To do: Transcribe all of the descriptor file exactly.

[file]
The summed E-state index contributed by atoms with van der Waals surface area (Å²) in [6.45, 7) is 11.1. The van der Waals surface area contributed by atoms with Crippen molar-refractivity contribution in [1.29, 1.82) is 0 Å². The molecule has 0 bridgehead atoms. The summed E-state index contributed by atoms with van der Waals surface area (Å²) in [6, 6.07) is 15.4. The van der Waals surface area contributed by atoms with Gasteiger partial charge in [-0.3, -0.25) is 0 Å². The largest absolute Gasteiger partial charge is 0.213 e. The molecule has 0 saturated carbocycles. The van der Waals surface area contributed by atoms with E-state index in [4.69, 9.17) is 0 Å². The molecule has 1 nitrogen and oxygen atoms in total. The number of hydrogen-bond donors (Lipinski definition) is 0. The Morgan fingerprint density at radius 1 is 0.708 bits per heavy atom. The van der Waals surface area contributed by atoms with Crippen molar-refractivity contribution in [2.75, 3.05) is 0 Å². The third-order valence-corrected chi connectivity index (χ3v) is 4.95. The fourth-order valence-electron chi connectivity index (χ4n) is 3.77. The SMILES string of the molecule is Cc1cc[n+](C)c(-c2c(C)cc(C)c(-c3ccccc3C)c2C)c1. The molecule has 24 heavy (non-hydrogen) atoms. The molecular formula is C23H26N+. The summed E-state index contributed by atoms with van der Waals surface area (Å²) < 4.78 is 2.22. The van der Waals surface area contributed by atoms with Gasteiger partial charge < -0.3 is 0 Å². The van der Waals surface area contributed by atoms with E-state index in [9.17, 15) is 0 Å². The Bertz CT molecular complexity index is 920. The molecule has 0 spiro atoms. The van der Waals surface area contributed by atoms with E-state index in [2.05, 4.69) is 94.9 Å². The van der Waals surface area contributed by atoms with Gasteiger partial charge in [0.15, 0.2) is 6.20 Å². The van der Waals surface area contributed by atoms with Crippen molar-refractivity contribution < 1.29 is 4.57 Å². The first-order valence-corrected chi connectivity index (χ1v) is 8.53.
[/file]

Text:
The summed E-state index contributed by atoms with van der Waals surface area (Å²) in [6.45, 7) is 11.1. The van der Waals surface area contributed by atoms with Crippen molar-refractivity contribution in [1.29, 1.82) is 0 Å². The molecule has 0 bridgehead atoms. The summed E-state index contributed by atoms with van der Waals surface area (Å²) in [6, 6.07) is 15.4. The van der Waals surface area contributed by atoms with Gasteiger partial charge in [-0.3, -0.25) is 0 Å². The largest absolute Gasteiger partial charge is 0.213 e. The molecule has 0 saturated carbocycles. The van der Waals surface area contributed by atoms with E-state index in [4.69, 9.17) is 0 Å². The molecule has 1 nitrogen and oxygen atoms in total. The number of hydrogen-bond donors (Lipinski definition) is 0. The Morgan fingerprint density at radius 1 is 0.708 bits per heavy atom. The van der Waals surface area contributed by atoms with Crippen molar-refractivity contribution in [2.75, 3.05) is 0 Å². The third-order valence-corrected chi connectivity index (χ3v) is 4.95. The fourth-order valence-electron chi connectivity index (χ4n) is 3.77. The SMILES string of the molecule is Cc1cc[n+](C)c(-c2c(C)cc(C)c(-c3ccccc3C)c2C)c1. The molecule has 24 heavy (non-hydrogen) atoms. The molecular formula is C23H26N+. The summed E-state index contributed by atoms with van der Waals surface area (Å²) < 4.78 is 2.22. The van der Waals surface area contributed by atoms with Gasteiger partial charge < -0.3 is 0 Å². The van der Waals surface area contributed by atoms with E-state index in [9.17, 15) is 0 Å². The Bertz CT molecular complexity index is 920. The molecule has 0 spiro atoms. The van der Waals surface area contributed by atoms with E-state index in [2.05, 4.69) is 94.9 Å². The van der Waals surface area contributed by atoms with Gasteiger partial charge in [0.15, 0.2) is 6.20 Å². The van der Waals surface area contributed by atoms with Crippen molar-refractivity contribution < 1.29 is 4.57 Å². The first-order valence-corrected chi connectivity index (χ1v) is 8.53.